One of the very best things about the age we live in is the near-instant access to pretty much every song ever released in the last 50 years. What a remarkable achievement by humanity.
This afternoon, while I was working and listening to Spotify Radio, Van Halen’s Panama came across my queue of songs. (Strangely enough, it came across on a Fela Kuti station, which I’m still trying to make sense of.)
I loved Van Halen. I was in 8th grade when 1984 came out. It blew my mind, and pissed my parents off. I grew up in a mostly black and Hispanic neighborhood in Inglewood, California, but our neighbor was a rocker. He introduced me to 1984 and I was like, holy crap. It was and still is—I can confirm this after spending the afternoon and evening moving through a bunch of their albums—awesome.
I think this became the period when my parents started to officially wonder if they should worry about me. My mom's take on Van Halen was decidedly unenthusiastic. Beyond Van Halen, I was diving into computers big-time in 1984. I spent hours sitting at my Commodore 64 listening to Van Halen on cassette, playing games, checking out Bulletin Board Systems, and downloading whatever I could get my hands on.
No surprise: Listening to 1984 took me right back to the feeling that I was a square peg. By the time Top Jimmy came on, I could pretty much smell floppy disks and that weird burning smell from my Commodore 1541 drive. I even felt the subtle tug and guilt that I should be outside, or you know, talking to girls.
Between all this novelty and my parents’ raised eyebrows, I felt like I was living on the edge almost 30 years ago. At age 13, on the brink of high school, this was an extremely powerful notion.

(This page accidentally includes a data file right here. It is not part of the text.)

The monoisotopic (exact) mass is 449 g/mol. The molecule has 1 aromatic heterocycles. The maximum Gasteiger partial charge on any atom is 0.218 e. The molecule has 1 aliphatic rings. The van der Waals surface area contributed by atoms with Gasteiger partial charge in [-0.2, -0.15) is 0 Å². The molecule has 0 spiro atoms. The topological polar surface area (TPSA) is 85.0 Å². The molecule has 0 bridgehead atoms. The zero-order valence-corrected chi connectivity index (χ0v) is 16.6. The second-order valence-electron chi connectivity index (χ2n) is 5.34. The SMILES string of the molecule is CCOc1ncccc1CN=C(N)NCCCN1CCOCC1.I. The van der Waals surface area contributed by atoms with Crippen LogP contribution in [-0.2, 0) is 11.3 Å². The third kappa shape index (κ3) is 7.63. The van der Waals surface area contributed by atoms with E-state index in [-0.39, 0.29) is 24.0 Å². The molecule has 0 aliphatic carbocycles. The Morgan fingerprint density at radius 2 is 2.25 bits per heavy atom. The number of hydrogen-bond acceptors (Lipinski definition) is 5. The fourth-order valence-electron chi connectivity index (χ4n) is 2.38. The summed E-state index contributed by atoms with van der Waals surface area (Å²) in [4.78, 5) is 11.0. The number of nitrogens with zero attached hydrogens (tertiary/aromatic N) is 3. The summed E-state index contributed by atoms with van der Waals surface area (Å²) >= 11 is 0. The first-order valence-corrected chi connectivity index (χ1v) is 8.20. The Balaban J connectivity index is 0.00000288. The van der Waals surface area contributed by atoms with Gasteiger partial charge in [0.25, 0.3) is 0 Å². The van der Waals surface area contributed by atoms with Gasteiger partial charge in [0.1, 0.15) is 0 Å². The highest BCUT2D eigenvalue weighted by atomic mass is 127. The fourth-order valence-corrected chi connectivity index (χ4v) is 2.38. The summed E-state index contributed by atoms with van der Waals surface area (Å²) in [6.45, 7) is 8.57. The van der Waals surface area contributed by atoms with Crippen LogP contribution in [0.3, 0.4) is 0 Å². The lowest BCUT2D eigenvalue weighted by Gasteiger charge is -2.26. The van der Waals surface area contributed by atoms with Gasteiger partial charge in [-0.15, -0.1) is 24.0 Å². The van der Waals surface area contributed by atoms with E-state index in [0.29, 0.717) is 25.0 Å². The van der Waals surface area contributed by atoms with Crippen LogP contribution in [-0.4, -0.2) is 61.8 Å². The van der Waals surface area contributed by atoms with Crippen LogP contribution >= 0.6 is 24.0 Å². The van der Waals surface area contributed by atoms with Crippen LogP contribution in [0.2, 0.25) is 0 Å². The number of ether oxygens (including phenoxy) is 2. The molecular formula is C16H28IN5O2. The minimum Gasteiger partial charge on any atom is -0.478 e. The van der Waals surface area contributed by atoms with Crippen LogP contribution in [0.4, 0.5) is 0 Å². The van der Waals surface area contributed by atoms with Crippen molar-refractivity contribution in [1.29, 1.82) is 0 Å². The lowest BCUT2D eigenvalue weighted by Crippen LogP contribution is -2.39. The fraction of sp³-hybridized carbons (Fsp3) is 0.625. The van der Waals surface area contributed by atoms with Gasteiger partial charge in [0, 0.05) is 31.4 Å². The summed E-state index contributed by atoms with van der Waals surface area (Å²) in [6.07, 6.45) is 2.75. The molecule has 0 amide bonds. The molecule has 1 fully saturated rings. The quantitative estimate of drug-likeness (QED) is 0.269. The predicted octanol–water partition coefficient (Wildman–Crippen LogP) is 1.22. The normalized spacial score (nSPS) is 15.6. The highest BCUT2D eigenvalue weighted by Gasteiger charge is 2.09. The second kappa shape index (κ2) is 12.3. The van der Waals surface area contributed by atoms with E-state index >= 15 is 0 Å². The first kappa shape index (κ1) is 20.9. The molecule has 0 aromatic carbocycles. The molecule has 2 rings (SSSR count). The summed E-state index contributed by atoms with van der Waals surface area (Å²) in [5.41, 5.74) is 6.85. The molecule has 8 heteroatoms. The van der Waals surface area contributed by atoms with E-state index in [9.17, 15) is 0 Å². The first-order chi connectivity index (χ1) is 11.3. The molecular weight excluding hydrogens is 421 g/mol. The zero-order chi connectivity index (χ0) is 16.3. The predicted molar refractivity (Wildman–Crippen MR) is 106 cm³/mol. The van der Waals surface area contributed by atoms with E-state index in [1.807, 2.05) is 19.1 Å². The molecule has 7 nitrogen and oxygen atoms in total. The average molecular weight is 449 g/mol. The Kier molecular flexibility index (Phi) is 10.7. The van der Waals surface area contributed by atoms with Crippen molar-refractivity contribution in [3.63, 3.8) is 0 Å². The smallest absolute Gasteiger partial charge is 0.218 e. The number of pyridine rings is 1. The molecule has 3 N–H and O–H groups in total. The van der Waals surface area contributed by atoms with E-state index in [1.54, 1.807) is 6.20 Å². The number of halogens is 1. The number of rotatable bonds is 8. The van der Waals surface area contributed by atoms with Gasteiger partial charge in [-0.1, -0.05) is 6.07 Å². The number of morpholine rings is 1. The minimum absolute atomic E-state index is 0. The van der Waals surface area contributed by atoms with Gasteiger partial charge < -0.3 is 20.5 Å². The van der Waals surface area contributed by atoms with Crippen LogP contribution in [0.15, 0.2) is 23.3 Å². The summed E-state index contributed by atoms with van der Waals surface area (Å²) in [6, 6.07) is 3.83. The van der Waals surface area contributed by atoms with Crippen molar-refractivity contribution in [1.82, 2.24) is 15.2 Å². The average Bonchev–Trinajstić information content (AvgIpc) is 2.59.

Alt to mainstream in 10 years
What’s crazy is that, 2 years after the C-64's release, it had sold millions. And 5 years later in 1989, hobbyist computers like the Commodore 64, the Atari 400/800, and the Apple II were already well past family computers.
By 1994, we not only had a fully established mainstream system in the IBM PC and Windows, but we also had the very beginnings of the Internet.
It’s easy to get excited about how rapidly tablets (and smartphones) have moved into the mainstream, until you remember that Microsoft introduced tablet computers back in 2003, and that Blackberries have been around since 2006.
This said, it’s still incredible how quickly we’ve moved from the first iPad in 2010 to 100+ million tablets 3 years later.
I’ve said it before: We’re squarely in the mainstream now in terms of who’s buying tablets. And tablet makers are scrambling to make and release tablet devices that are capable of penetrating the middle of this market.
But what exactly does “middle” mean?
In terms of price point, it’s pretty clear that the mainstream middle means the $200 to $400 range. This mostly means Android…but it also means iPad Mini, which explains Apple’s aggressive push to place an 8-inch tablet into the market.
(The middle also means older generation iPads, which, in addition to the Mini appear to be eating into Apple’s profits, even while Apple is rapidly selling them.)
The middle of the market also appears to mean a 7-inch or 8-inch screen, which for most devices means standard HD resolutions vs. super HD. This will likely change this year as we see more and more large-format tablets in the 9- to 10-inch range, but for now, when I think of an affordable, mainstream tablet, I think Nexus 7, Kindle Fire HD, or iPad Mini.